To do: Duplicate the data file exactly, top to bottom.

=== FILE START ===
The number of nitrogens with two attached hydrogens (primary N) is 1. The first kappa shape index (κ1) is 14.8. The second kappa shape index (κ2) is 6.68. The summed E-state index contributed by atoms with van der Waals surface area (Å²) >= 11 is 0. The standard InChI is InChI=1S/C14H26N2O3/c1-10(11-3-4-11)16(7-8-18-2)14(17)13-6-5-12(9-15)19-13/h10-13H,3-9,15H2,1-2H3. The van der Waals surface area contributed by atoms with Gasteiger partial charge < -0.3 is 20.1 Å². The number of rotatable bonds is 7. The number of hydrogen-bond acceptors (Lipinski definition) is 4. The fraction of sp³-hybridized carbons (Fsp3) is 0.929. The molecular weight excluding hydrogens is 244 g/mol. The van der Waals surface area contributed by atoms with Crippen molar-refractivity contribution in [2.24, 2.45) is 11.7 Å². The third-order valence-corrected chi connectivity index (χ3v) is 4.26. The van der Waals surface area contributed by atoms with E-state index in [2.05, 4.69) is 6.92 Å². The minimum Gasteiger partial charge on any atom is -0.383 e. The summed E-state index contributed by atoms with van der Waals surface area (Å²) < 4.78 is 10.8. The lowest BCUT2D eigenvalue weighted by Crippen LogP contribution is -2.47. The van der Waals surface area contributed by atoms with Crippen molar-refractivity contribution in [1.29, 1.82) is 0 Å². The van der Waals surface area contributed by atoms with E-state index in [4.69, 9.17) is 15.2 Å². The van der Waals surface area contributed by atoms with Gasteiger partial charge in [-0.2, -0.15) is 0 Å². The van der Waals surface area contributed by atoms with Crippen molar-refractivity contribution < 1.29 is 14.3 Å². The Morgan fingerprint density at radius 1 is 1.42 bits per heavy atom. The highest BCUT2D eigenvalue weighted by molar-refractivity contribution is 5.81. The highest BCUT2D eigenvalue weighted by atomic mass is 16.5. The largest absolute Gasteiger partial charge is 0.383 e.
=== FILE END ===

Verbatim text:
The number of nitrogens with two attached hydrogens (primary N) is 1. The first kappa shape index (κ1) is 14.8. The second kappa shape index (κ2) is 6.68. The summed E-state index contributed by atoms with van der Waals surface area (Å²) >= 11 is 0. The standard InChI is InChI=1S/C14H26N2O3/c1-10(11-3-4-11)16(7-8-18-2)14(17)13-6-5-12(9-15)19-13/h10-13H,3-9,15H2,1-2H3. The van der Waals surface area contributed by atoms with Gasteiger partial charge < -0.3 is 20.1 Å². The number of rotatable bonds is 7. The number of hydrogen-bond acceptors (Lipinski definition) is 4. The fraction of sp³-hybridized carbons (Fsp3) is 0.929. The molecular weight excluding hydrogens is 244 g/mol. The van der Waals surface area contributed by atoms with Crippen molar-refractivity contribution in [2.24, 2.45) is 11.7 Å². The third-order valence-corrected chi connectivity index (χ3v) is 4.26. The van der Waals surface area contributed by atoms with E-state index in [2.05, 4.69) is 6.92 Å². The minimum Gasteiger partial charge on any atom is -0.383 e. The summed E-state index contributed by atoms with van der Waals surface area (Å²) < 4.78 is 10.8. The lowest BCUT2D eigenvalue weighted by Crippen LogP contribution is -2.47. The van der Waals surface area contributed by atoms with Crippen molar-refractivity contribution in [1.29, 1.82) is 0 Å². The van der Waals surface area contributed by atoms with E-state index in [4.69, 9.17) is 15.2 Å². The van der Waals surface area contributed by atoms with Gasteiger partial charge in [-0.2, -0.15) is 0 Å². The van der Waals surface area contributed by atoms with Crippen molar-refractivity contribution < 1.29 is 14.3 Å². The Morgan fingerprint density at radius 1 is 1.42 bits per heavy atom. The highest BCUT2D eigenvalue weighted by molar-refractivity contribution is 5.81. The highest BCUT2D eigenvalue weighted by atomic mass is 16.5. The largest absolute Gasteiger partial charge is 0.383 e.